A group of Hamilton County pastors called Monday for the immediate resignation of Sheriff Jim Hammond and two of his deputies seen in dashcam footage punching, kneeing and what might be body cavity searching a handcuffed black man.
"There is just one word to you today, Sheriff Hammond," said Timothy Careathers, senior pastor and teacher of the Westside Missionary Baptist Church. "Resign. And before you resign, don't forget to fire deputy Daniel Wilkey and Bobby Brewer."
Flanked by nearly 50 men, women and other ministers outside of the sheriff's office on Market Street, Careathers said Hammond's support of the deputies, who are on paid administrative leave while under criminal investigation, contributes to a corrupt culture that "continues to deny the basic humanity of the black citizens that he should be protecting." He cited the 2018 in-custody death of Devonte Allison, the 2018 video of a 25-year-old handcuffed black man being punched and kicked by detective Blake Kilpatrick, and comments Hammond made in 2012 saying that gang members either need to be run out of town, put in jail or sent to the funeral home.
The Hamilton County Medical Examiner's Office has ruled Allison's death was caused by complications from sickle cell disease.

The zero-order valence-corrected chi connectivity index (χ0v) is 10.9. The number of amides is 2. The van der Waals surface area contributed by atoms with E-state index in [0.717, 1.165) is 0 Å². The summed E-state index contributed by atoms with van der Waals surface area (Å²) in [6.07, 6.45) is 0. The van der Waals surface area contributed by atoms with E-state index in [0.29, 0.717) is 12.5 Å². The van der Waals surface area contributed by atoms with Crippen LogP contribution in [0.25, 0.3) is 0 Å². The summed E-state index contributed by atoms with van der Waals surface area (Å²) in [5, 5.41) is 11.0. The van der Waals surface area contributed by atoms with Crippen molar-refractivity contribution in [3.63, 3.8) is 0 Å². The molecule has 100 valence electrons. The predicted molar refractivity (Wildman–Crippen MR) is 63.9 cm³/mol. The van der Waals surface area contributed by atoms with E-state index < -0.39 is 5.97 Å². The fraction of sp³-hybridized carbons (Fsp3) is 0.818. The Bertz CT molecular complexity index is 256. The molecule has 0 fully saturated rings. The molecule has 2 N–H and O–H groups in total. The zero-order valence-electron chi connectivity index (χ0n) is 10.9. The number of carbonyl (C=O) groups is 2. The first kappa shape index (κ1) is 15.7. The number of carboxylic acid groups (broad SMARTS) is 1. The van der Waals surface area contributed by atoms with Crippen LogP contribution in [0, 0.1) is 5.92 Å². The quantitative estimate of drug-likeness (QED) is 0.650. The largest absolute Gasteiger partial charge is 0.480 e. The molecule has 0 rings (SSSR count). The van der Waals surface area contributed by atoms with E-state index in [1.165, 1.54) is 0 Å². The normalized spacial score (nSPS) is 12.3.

Careathers' comments follow dashcam video District Attorney General Neal Pinkston recently released that showed deputies Wilkey and Brewer handcuffing James Mitchell Jr. for drug possession during a traffic stop in Soddy-Daisy on July 11, punching and kicking the 41-year-old, taking off his pants, and probing around his genitals and buttocks for further contraband and weapons. The deputies are now on paid administrative leave and being investigated by the Tennessee Bureau of Investigation, the Federal Bureau of Investigation and Pinkston's office.
It's not the only call for Hammond to act: Last week community members gathered at the Orchard Knob Missionary Baptist Church and called for the sheriff since 2008 to resign. Other community members suggested a community oversight board to handle alleged law enforcement misconduct and brutality during last week's commission meeting. And Hamilton County-Chattanooga NAACP President Elenora Woods said the organization is planning a local protest.
But Hammond said he isn't going anywhere. He said the deputies are entitled to due process and fair treatment under civil service laws while their investigations are pending. He added that video footage can be interpreted differently by different people, particularly non-law enforcement citizens who may not understand the precautions on-scene deputies take to make it home safely, or what it's like making people comply. And he previously said he stands by the officers' training, particularly when approaching a man who admitted to using marijuana and has prior charges on his record.